FILE PHOTO: An internally displaced Syrian girl wears a face mask as members of the Syrian Civil defence sanitize the Bab Al…
FILE - FILE - An internally displaced Syrian girl wears a face mask as members of the Syrian Civil defense sanitize the Bab Al-Nour internally displaced persons camp, to prevent the spread of coronavirus disease (COVID-19) in Azaz, Syria, March 26, 2020.

NEW YORK - The United Nation’s top envoy for Syria warned Monday that the coronavirus could be a new “calamity” for the war-torn country and that a nationwide cease-fire must be implemented immediately.

“COVID-19 is an enormous threat to Syrians, and it demands a complete shift in mindset from all now,” Special Envoy Geir Pedersen told the U.N. Security Council in a virtual meeting. “This common threat must now focus all with new consciousness and new determination on a common agenda to save the Syrian people from a new calamity.”

Syria has officially confirmed 10 cases of the respiratory illness caused by the new coronavirus and one death. There is no data available on how widely or whether the government is testing people.

“This virus does not care if you live in government-controlled areas or outside,” Pedersen said. “It does not discriminate. It endangers all Syrians.”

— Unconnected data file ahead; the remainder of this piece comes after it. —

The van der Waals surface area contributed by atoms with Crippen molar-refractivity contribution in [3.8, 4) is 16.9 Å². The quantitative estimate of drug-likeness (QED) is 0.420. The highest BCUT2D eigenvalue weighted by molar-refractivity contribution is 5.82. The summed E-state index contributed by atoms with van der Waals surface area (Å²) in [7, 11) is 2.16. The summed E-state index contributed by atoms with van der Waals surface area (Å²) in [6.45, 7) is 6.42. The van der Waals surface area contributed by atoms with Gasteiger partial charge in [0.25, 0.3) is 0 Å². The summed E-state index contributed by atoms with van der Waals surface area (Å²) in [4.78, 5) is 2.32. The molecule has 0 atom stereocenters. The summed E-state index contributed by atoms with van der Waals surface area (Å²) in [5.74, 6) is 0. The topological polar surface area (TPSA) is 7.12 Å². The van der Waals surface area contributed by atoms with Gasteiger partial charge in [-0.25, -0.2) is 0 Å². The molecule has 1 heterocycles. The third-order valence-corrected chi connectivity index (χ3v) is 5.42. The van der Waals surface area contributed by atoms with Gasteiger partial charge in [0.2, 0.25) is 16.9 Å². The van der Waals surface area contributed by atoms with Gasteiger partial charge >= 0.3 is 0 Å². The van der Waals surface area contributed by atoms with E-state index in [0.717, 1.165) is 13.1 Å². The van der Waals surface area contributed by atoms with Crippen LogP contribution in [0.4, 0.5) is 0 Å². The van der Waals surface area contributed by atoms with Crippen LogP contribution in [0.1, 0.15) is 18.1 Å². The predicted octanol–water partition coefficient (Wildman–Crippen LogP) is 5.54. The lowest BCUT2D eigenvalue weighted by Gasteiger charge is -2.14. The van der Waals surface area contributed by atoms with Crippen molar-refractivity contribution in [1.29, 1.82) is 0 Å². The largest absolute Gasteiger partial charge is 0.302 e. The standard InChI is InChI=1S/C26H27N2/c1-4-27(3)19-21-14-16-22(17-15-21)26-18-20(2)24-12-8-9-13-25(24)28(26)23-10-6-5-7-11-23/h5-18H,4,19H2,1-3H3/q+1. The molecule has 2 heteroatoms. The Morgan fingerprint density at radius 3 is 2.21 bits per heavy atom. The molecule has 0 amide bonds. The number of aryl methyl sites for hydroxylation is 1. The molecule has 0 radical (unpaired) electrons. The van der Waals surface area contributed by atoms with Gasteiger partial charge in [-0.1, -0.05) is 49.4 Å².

FILE - Workers disinfect the streets to prevent the spread of coronavirus in Qamishli, Syria, March 24, 2020. Posters show Syrian President Bashar al-Assad.

Syria entered its 10th year of war this month.

The envoy said there is a high risk that authorities will be unable to contain the pandemic, due to high levels of population movements and overcrowding in displaced persons camps and detention facilities. There is also a severe shortage of health professionals and the necessary medical equipment and supplies, such as ventilators and protective masks.

U.N. humanitarian chief Mark Lowcock told council members that given the virus’s trajectory in other countries, Syria’s 10 reported cases are only “the tip of the iceberg.”

“The virus has the potential to have a devastating impact on vulnerable communities across the country,” Lowcock warned. “Syria’s health services are extremely fragile. Only around half of its hospitals and primary health care centers were fully functional at the end of last year.”

He reiterated a call last week by the secretary-general for countries to waive sanctions that can impede the response to the pandemic.

Further compounding any virus response was the closure in January of a border crossing from Iraq into northeastern Syria that was used to bring in medical supplies. The U.N. Security Council was forced by Russia and China to end its authorization of Al Yarubiya crossing, because the Damascus government did not want aid to reach rebels in the area.

“Many medical facilities and individuals in northeast Syria who depended on medical supplies via Al Yarubiya have not received these supplies through alternative channels,” Lowcock said. 

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